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  • John Lombard

Hamlet - Bell Shakespeare



There’s something hygge in the state of Denmark…


Shakespeare’s play of ghosts, revenge, and spiritual torment isn’t normally associated with coziness, but here director Peter Evans casts the royal castle of Hamlet as a cramped but stylish chalet, with convivial family cheer contrasted against the blinding-white, devouring snow outside.


Hamlet (Harriet Gordon-Anderson) is the snake in this garden, unhinged by a demand from the ghost of his father the King that the prince avenge the spirit’s murder by killing the new King, Claudius (Ray Chong Nee).


Harriet Gordon-Anderson gives a take-no-prisoners performance of compelling anguish and intensity, with nimble menace and dizzying alacrity. Actors playing Hamlet often need to decide how far the prince is mad or pretending to be mad. Here there is no question that Hamlet is berserk with grief and anger.


In contrast, Ray Chong Nee’s Claudius is aloof. Bell Shakespeare's 2015 production of Hamlet, directed by Damien Ryan, was fascinated by the subtle politics of the play, which invigorated Claudius as a savvy political operator. Evans explores every nuance of Hamlet’s agony, but by downplaying royal intrigue reduces Claudius to a half-hearted opportunist and gormless stepdad.


The other cast give excellent performances, but undermine our sympathy for Hamlet. Robert Menzies is sublime as Polonius, winning affection for the character with a doddering fatherly attentiveness. Jack Crumlin gives a splendid, charismatic performance as Polonius’ high-spirited son Laertes, and Rose Riley is beguiling as the sensible daughter Ophelia. Lucy Bell as Gertrude navigates a difficult role well, convincing in extremes of dazed happiness and harrowing grief. For the harm Hamlet visits on these likable characters, he feels more like the villain than a tragic hero.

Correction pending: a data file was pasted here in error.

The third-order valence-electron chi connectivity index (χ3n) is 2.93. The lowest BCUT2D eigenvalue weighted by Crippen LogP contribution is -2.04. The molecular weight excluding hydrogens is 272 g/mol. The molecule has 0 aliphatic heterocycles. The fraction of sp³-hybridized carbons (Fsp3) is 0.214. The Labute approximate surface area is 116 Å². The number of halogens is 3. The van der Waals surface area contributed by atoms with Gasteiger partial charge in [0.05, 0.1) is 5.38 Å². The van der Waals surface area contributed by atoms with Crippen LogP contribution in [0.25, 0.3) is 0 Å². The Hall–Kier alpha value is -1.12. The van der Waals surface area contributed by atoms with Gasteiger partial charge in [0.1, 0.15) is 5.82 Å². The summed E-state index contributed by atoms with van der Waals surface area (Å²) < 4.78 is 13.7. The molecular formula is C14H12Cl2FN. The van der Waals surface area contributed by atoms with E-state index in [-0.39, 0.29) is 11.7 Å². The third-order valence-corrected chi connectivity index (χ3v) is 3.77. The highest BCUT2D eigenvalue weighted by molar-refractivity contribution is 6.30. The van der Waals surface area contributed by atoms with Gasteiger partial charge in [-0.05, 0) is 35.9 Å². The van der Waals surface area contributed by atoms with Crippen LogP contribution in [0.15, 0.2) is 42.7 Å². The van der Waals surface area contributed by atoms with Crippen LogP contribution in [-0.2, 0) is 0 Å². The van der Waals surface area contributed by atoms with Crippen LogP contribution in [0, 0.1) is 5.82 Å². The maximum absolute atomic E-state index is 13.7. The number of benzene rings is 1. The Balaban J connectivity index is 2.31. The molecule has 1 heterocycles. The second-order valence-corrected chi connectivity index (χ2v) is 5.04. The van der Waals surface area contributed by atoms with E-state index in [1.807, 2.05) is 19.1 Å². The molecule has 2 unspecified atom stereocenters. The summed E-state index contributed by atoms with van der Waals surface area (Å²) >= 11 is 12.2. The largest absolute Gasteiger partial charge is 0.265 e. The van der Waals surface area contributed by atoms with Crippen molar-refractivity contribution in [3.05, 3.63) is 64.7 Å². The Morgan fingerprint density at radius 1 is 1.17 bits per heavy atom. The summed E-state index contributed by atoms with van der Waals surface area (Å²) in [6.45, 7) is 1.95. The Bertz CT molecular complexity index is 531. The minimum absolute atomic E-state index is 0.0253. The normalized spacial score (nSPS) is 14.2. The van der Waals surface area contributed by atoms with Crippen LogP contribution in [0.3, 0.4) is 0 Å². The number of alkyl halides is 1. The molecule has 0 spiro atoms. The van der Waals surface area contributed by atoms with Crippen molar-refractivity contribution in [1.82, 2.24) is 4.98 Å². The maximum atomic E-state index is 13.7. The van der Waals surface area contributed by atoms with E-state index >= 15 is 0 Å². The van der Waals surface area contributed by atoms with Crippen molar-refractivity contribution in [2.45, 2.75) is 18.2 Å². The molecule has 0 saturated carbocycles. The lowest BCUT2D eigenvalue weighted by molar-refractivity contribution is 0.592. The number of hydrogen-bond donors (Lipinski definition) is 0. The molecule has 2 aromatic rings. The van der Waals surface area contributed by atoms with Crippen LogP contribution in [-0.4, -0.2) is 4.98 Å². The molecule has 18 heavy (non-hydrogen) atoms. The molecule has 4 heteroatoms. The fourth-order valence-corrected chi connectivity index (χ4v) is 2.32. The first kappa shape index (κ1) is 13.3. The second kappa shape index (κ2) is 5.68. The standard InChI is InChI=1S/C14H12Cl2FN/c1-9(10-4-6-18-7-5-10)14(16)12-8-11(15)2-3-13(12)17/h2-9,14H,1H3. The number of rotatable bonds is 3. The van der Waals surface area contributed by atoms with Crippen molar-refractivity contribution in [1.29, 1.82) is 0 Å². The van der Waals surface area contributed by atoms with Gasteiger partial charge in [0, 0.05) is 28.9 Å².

Ikea-influenced minimalist set design by David Thomas, including a stage-wide plush white carpet, created a feeling of fashionable comfort. Costumes by Sara Koljin had a spritely 60s aesthetic, with good use of vibrant colour in contrast with Hamlet’s mournful blacks.


Gordon-Anderson’s magnificent performance is a whirlpool that draws the other characters into tragedy, but Hamlet’s destructive mania means we never have their sympathy. With no compassion for the prince's cruel fate, the tragedy at the end of the play feels clinical. Notably, the script cuts Hamlet’s poignant epitaph in favour of a bleak finish.


Overuse of a falling snow effect was counterproductive, making the play feel like the inside of a snowglobe, and with flakes often clinging to costumes in awkward spots.


This production of Hamlet has a striking aesthetic and memorable performances, but in striving for intensity finds frigidity.


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